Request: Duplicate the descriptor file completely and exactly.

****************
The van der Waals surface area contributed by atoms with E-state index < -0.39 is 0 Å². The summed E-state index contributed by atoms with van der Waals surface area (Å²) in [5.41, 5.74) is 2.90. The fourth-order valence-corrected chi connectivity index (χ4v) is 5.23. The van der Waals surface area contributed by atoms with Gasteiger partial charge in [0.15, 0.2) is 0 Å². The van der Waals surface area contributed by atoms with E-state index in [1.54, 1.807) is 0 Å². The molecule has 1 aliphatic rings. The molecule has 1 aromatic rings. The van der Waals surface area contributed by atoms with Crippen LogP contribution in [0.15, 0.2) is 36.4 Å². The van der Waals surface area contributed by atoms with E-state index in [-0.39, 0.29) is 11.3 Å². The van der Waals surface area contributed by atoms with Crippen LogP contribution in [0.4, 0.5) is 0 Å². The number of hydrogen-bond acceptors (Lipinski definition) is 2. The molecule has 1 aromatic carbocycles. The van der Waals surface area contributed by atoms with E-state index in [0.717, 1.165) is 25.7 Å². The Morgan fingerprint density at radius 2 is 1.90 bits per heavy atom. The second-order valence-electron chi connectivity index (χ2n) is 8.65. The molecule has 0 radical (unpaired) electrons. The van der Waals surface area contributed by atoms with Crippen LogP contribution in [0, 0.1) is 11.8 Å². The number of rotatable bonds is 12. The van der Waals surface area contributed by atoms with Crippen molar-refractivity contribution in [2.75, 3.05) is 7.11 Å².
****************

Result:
The van der Waals surface area contributed by atoms with E-state index < -0.39 is 0 Å². The summed E-state index contributed by atoms with van der Waals surface area (Å²) in [5.41, 5.74) is 2.90. The fourth-order valence-corrected chi connectivity index (χ4v) is 5.23. The van der Waals surface area contributed by atoms with Gasteiger partial charge in [0.15, 0.2) is 0 Å². The van der Waals surface area contributed by atoms with E-state index in [1.54, 1.807) is 0 Å². The molecule has 1 aliphatic rings. The molecule has 1 aromatic rings. The van der Waals surface area contributed by atoms with Crippen LogP contribution in [0.15, 0.2) is 36.4 Å². The van der Waals surface area contributed by atoms with E-state index in [-0.39, 0.29) is 11.3 Å². The van der Waals surface area contributed by atoms with Crippen LogP contribution in [0.4, 0.5) is 0 Å². The number of hydrogen-bond acceptors (Lipinski definition) is 2. The molecule has 1 aromatic carbocycles. The van der Waals surface area contributed by atoms with E-state index in [0.717, 1.165) is 25.7 Å². The Morgan fingerprint density at radius 2 is 1.90 bits per heavy atom. The second-order valence-electron chi connectivity index (χ2n) is 8.65. The molecule has 0 radical (unpaired) electrons. The van der Waals surface area contributed by atoms with Crippen LogP contribution in [0, 0.1) is 11.8 Å². The number of rotatable bonds is 12. The van der Waals surface area contributed by atoms with Crippen molar-refractivity contribution in [2.75, 3.05) is 7.11 Å².